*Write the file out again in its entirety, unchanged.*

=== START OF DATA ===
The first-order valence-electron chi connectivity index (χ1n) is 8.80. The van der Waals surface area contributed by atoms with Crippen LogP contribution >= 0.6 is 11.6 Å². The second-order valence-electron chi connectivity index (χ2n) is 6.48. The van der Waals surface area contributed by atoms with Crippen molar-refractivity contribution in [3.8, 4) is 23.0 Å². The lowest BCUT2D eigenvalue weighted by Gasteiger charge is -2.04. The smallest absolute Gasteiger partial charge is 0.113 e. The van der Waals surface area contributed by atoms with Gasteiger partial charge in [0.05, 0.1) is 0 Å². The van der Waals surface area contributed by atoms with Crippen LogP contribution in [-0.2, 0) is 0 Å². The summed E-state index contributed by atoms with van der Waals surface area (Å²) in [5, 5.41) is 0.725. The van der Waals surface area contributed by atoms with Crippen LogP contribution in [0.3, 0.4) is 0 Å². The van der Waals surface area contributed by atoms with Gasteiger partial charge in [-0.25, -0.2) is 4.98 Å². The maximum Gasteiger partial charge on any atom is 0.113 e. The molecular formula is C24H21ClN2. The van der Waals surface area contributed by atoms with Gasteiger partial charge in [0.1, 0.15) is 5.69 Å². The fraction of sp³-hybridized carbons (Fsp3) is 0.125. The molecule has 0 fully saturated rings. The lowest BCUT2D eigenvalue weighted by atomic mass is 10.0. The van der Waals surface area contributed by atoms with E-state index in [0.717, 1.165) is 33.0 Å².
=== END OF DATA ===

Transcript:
The first-order valence-electron chi connectivity index (χ1n) is 8.80. The van der Waals surface area contributed by atoms with Crippen LogP contribution >= 0.6 is 11.6 Å². The second-order valence-electron chi connectivity index (χ2n) is 6.48. The van der Waals surface area contributed by atoms with Crippen molar-refractivity contribution in [3.8, 4) is 23.0 Å². The lowest BCUT2D eigenvalue weighted by Gasteiger charge is -2.04. The smallest absolute Gasteiger partial charge is 0.113 e. The van der Waals surface area contributed by atoms with Gasteiger partial charge in [0.05, 0.1) is 0 Å². The van der Waals surface area contributed by atoms with Crippen LogP contribution in [-0.2, 0) is 0 Å². The summed E-state index contributed by atoms with van der Waals surface area (Å²) in [5, 5.41) is 0.725. The van der Waals surface area contributed by atoms with Crippen LogP contribution in [0.3, 0.4) is 0 Å². The van der Waals surface area contributed by atoms with Gasteiger partial charge in [-0.25, -0.2) is 4.98 Å². The maximum Gasteiger partial charge on any atom is 0.113 e. The molecular formula is C24H21ClN2. The van der Waals surface area contributed by atoms with Gasteiger partial charge in [0.1, 0.15) is 5.69 Å². The fraction of sp³-hybridized carbons (Fsp3) is 0.125. The molecule has 0 fully saturated rings. The lowest BCUT2D eigenvalue weighted by atomic mass is 10.0. The van der Waals surface area contributed by atoms with E-state index in [0.717, 1.165) is 33.0 Å².